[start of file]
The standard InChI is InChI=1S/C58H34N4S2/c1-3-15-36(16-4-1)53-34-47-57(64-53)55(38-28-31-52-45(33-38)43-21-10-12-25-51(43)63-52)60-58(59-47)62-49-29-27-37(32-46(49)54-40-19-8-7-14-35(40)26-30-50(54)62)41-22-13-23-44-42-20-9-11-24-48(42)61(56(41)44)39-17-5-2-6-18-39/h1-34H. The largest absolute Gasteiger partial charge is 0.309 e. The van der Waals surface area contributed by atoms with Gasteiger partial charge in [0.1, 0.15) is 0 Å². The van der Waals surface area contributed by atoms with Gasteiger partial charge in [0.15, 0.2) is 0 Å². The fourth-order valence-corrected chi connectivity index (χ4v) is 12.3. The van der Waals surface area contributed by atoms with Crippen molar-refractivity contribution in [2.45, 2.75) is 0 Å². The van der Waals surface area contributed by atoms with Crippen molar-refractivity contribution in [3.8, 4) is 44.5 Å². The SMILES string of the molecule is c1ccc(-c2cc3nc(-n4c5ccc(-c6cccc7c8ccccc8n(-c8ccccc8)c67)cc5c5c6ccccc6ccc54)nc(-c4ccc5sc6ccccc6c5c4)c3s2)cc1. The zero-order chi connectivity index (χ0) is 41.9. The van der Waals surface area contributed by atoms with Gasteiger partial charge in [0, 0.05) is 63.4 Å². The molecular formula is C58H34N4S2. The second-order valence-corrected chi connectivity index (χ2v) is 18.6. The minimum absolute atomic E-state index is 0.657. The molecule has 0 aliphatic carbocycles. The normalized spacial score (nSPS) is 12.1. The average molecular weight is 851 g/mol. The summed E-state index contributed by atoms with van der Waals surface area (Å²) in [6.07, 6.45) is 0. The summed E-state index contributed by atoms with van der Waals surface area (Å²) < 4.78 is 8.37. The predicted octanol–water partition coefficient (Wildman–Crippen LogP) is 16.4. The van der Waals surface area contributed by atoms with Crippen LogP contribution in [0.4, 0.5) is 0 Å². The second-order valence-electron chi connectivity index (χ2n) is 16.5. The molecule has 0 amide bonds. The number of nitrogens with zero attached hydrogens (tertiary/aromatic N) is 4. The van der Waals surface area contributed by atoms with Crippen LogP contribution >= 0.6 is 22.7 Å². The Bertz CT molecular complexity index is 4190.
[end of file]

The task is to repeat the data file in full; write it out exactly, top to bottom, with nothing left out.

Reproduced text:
The standard InChI is InChI=1S/C58H34N4S2/c1-3-15-36(16-4-1)53-34-47-57(64-53)55(38-28-31-52-45(33-38)43-21-10-12-25-51(43)63-52)60-58(59-47)62-49-29-27-37(32-46(49)54-40-19-8-7-14-35(40)26-30-50(54)62)41-22-13-23-44-42-20-9-11-24-48(42)61(56(41)44)39-17-5-2-6-18-39/h1-34H. The largest absolute Gasteiger partial charge is 0.309 e. The van der Waals surface area contributed by atoms with Gasteiger partial charge in [0.1, 0.15) is 0 Å². The van der Waals surface area contributed by atoms with Gasteiger partial charge in [0.15, 0.2) is 0 Å². The fourth-order valence-corrected chi connectivity index (χ4v) is 12.3. The van der Waals surface area contributed by atoms with Crippen molar-refractivity contribution in [2.45, 2.75) is 0 Å². The van der Waals surface area contributed by atoms with Crippen molar-refractivity contribution in [3.8, 4) is 44.5 Å². The SMILES string of the molecule is c1ccc(-c2cc3nc(-n4c5ccc(-c6cccc7c8ccccc8n(-c8ccccc8)c67)cc5c5c6ccccc6ccc54)nc(-c4ccc5sc6ccccc6c5c4)c3s2)cc1. The zero-order chi connectivity index (χ0) is 41.9. The van der Waals surface area contributed by atoms with Gasteiger partial charge in [0, 0.05) is 63.4 Å². The molecular formula is C58H34N4S2. The second-order valence-corrected chi connectivity index (χ2v) is 18.6. The minimum absolute atomic E-state index is 0.657. The molecule has 0 aliphatic carbocycles. The normalized spacial score (nSPS) is 12.1. The average molecular weight is 851 g/mol. The summed E-state index contributed by atoms with van der Waals surface area (Å²) in [6.07, 6.45) is 0. The summed E-state index contributed by atoms with van der Waals surface area (Å²) < 4.78 is 8.37. The predicted octanol–water partition coefficient (Wildman–Crippen LogP) is 16.4. The van der Waals surface area contributed by atoms with Crippen LogP contribution in [0.4, 0.5) is 0 Å². The second-order valence-electron chi connectivity index (χ2n) is 16.5. The molecule has 0 amide bonds. The number of nitrogens with zero attached hydrogens (tertiary/aromatic N) is 4. The van der Waals surface area contributed by atoms with Crippen LogP contribution >= 0.6 is 22.7 Å². The Bertz CT molecular complexity index is 4190.